The World Health Organization (WHO) has approved its use. R21/Matrix-M Malaria vaccine, jointly developed by Oxford University and Serum Institute of India. This approval is obtained after the vaccine has successfully met all necessary safety criteria, and efficacy criteria.
WHO has also issued recommendations for new vaccines targeting dengue and meningitis, as well as guidance on immunization schedules and product recommendations for Covid-19. Additionally, WHO has issued important programmatic recommendations regarding polio, IA2030, and the maintenance of immunization programs.
The World Health Organization (WHO) has recommended the R21 vaccine as a second malaria vaccine with the RTS,S/AS01 vaccine approved in 2021. Both vaccines have been shown to be safe and effective in preventing malaria in children, with the potential to significantly improve public health. Especially in Africa where many children die from this disease. There is a high demand for malaria vaccines, but the limited supply of RTS,S is a concern. The addition of R21 to the WHO-recommended vaccine is expected to address this shortage and benefit children in malaria-endemic areas.
What is Matrix-M or R21?
gave R21/Matrix-M The vaccine is designed to target the initial stage of malaria parasite entry into the human body, focusing on the Plasmodium ‘sporozoite’. Infected mosquitoes ingest a relatively small number (10-100) of sporozoites before the parasite begins to replicate, making these sporozoites excellent candidates for vaccination.
This is what the WHO official says.
WHO Director-General Dr. Tedros Adhanom Ghebreyesus expressed his excitement, saying, “As a malaria researcher, I dreamed of the day when we would have a safe and effective vaccine against malaria. Now we have There are two. The RTS,S vaccine is in excess supply, so this second vaccine is an important additional tool to protect more children sooner and bring us closer to our goal of a malaria-free future.”
Dr. Matshidiso Moeti, WHO Regional Director for Africa, emphasized the importance of this recommendation for the continent, saying, “This second vaccine has the potential to close a significant gap between demand and supply. The two vaccines prevent malaria and can strengthen control efforts, ultimately saving the lives of millions of young people in Africa from this deadly disease.”
Key Features of R21 Malaria Vaccine
The latest World Health Organization (WHO) malaria vaccine recommendation is based on evidence from ongoing clinical trials of the R21 vaccine and other research. Results include:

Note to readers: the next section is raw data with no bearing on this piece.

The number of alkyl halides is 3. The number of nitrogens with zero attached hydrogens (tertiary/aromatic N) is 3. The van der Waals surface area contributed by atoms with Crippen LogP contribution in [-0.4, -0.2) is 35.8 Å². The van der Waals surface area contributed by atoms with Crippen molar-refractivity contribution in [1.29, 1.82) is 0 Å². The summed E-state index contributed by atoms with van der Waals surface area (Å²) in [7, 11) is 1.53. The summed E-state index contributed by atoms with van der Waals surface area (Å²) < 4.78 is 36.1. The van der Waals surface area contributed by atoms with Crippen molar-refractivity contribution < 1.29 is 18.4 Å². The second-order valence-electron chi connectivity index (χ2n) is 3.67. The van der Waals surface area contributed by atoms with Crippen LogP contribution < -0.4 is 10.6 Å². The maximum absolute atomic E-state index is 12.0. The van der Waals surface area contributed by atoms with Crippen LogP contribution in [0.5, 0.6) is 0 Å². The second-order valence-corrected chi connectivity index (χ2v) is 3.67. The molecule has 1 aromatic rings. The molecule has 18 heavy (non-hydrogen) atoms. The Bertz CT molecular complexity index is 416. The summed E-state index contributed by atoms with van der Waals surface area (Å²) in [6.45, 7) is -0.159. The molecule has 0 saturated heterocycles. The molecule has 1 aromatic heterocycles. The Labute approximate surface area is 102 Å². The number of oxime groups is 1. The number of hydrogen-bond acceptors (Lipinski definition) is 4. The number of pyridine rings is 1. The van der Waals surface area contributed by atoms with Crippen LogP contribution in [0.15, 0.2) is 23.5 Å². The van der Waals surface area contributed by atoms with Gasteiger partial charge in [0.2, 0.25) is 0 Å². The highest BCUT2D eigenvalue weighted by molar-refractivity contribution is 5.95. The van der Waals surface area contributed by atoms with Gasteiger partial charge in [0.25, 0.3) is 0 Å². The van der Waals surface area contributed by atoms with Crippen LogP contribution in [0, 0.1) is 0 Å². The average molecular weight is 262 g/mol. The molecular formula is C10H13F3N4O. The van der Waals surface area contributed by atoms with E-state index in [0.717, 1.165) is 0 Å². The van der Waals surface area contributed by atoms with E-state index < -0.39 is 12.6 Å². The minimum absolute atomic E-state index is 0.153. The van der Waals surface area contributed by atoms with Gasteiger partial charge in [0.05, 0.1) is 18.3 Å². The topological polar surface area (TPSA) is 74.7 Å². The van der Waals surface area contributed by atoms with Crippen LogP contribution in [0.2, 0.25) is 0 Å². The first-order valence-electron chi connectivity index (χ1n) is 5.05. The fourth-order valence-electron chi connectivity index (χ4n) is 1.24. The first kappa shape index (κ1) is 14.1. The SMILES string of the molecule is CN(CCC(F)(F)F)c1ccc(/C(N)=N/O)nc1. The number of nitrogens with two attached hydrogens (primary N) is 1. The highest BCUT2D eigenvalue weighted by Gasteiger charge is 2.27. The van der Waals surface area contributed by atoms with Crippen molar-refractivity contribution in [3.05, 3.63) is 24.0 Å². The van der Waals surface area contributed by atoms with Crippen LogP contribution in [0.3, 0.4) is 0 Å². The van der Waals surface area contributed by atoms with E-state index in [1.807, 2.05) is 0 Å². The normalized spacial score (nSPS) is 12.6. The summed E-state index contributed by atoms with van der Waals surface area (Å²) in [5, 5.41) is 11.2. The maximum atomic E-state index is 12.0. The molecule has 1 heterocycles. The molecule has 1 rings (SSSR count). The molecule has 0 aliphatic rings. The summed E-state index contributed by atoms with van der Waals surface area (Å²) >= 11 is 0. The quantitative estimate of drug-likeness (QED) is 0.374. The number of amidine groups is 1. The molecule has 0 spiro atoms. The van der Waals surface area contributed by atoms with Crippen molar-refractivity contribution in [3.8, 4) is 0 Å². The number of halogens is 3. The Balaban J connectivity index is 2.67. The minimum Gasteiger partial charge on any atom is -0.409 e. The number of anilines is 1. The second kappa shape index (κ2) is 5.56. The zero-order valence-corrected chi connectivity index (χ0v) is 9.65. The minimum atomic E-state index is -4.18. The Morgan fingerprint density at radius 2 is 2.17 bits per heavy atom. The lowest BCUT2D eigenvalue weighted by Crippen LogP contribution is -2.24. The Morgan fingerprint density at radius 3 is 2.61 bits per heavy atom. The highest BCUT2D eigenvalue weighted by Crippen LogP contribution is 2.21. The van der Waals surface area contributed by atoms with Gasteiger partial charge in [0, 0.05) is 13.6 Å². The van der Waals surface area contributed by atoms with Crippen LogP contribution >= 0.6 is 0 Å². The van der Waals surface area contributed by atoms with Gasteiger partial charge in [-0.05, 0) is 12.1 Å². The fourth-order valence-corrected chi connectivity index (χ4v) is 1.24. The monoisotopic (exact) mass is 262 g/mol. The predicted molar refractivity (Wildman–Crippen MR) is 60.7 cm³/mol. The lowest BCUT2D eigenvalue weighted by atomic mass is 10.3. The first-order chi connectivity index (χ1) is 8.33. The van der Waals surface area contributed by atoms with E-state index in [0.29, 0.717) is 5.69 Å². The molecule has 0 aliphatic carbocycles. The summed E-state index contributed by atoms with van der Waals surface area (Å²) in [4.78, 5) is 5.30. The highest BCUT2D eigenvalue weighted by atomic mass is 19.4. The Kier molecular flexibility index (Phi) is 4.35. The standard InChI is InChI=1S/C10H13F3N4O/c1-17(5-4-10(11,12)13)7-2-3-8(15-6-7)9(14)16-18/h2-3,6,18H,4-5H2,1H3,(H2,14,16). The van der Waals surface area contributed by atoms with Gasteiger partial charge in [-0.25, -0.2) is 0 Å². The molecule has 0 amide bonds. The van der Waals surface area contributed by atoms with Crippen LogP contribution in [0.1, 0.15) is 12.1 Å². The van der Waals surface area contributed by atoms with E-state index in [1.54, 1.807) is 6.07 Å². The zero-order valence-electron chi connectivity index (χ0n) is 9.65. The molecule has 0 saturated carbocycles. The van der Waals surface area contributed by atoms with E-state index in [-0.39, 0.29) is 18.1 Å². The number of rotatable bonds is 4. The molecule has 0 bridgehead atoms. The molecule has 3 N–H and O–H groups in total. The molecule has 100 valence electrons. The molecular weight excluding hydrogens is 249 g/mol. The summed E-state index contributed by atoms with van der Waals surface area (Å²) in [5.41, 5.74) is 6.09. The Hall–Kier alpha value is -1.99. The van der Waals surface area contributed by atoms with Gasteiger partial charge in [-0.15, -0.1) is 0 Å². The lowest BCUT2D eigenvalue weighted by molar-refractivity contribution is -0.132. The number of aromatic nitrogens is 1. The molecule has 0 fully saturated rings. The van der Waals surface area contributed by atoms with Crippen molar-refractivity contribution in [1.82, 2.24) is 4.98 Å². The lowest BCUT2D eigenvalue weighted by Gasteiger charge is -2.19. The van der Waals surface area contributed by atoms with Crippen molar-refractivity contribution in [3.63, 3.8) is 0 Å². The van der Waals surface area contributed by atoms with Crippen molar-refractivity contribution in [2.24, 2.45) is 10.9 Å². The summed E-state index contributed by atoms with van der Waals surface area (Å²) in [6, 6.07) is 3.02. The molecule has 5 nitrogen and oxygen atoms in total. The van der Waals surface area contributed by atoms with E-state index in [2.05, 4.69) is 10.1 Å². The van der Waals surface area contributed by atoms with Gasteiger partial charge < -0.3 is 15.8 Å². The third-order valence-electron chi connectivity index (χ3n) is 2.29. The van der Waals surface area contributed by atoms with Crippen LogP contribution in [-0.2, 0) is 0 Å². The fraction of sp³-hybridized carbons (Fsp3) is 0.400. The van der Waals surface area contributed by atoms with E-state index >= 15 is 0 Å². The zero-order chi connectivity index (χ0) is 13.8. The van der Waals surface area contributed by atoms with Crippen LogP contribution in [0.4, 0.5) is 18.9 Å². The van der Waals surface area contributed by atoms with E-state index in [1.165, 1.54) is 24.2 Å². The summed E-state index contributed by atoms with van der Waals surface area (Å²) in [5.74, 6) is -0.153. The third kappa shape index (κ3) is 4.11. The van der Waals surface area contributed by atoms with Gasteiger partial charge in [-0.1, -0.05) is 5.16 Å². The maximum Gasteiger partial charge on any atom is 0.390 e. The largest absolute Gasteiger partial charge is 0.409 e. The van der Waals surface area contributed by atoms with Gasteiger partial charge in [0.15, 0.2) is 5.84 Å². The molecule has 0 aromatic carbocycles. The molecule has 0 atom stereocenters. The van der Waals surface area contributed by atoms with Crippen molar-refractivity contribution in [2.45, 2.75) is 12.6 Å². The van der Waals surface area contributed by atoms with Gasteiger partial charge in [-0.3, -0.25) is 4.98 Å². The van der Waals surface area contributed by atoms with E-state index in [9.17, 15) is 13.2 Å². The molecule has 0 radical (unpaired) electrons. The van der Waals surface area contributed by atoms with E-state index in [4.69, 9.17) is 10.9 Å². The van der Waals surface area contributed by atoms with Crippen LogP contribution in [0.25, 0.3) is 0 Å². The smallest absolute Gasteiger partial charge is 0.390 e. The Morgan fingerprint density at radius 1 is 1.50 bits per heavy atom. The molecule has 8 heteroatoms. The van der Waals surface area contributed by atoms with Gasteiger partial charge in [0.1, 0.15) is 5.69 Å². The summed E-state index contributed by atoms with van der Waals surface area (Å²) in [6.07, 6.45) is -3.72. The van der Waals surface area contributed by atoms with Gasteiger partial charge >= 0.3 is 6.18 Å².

Highest effectiveness when given just before peak malaria transmission season: In regions with highly seasonal malaria transmission, where the disease is prevalent for only 4 or 5 months of the year, the R21 vaccine reduced symptomatic malaria cases by 75% at 12 months after a three-dose series. Adding a fourth dose a year later maintained this high effectiveness, similar to the seasonal effectiveness of RTS,S.
Effectiveness in an age-based schedule: The vaccine showed good efficacy (66%) in the year after the first three doses. A fourth dose given one year later maintained this effectiveness.
Important public health effects: Mathematical models suggest that the R21 vaccine is expected to have substantial positive public health effects in a variety of malaria transmission settings, including areas with low transmission rates.
Price Effectiveness: At prices ranging from US$2 to US$4 per dose, the cost-effectiveness of the R21 vaccine is comparable to other recommended malaria interventions and childhood vaccines.
Similarities Between R21 and RTS,S Vaccines: The two WHO-recommended vaccines, R21 and RTS,S, have not been directly compared, and there is no evidence that one vaccine is superior to the other. The choice of which vaccine to use in a country should be based on program availability, vaccine availability, and affordability.
Security: The R21 vaccine has demonstrated safety in clinical trials, and safety monitoring will continue, as is standard practice for new vaccines.
Next steps for the second proposed malaria vaccine, R21/Matrix-M, include completing the ongoing WHO prequalification process, which will enable international procurement of the vaccine for wider distribution.
A total of at least 28 African countries plan to introduce the WHO-recommended malaria vaccine as part of their national immunization programs. The Gavi Vaccine Alliance has agreed to provide technical and financial support for malaria vaccine rollout in 18 countries. The RTS, S vaccine is expected to be introduced in some African countries in early 2024, while the R21 malaria vaccine is expected to be available to countries in mid-2024.
First Published: 03 Oct 2023, 10:34 IST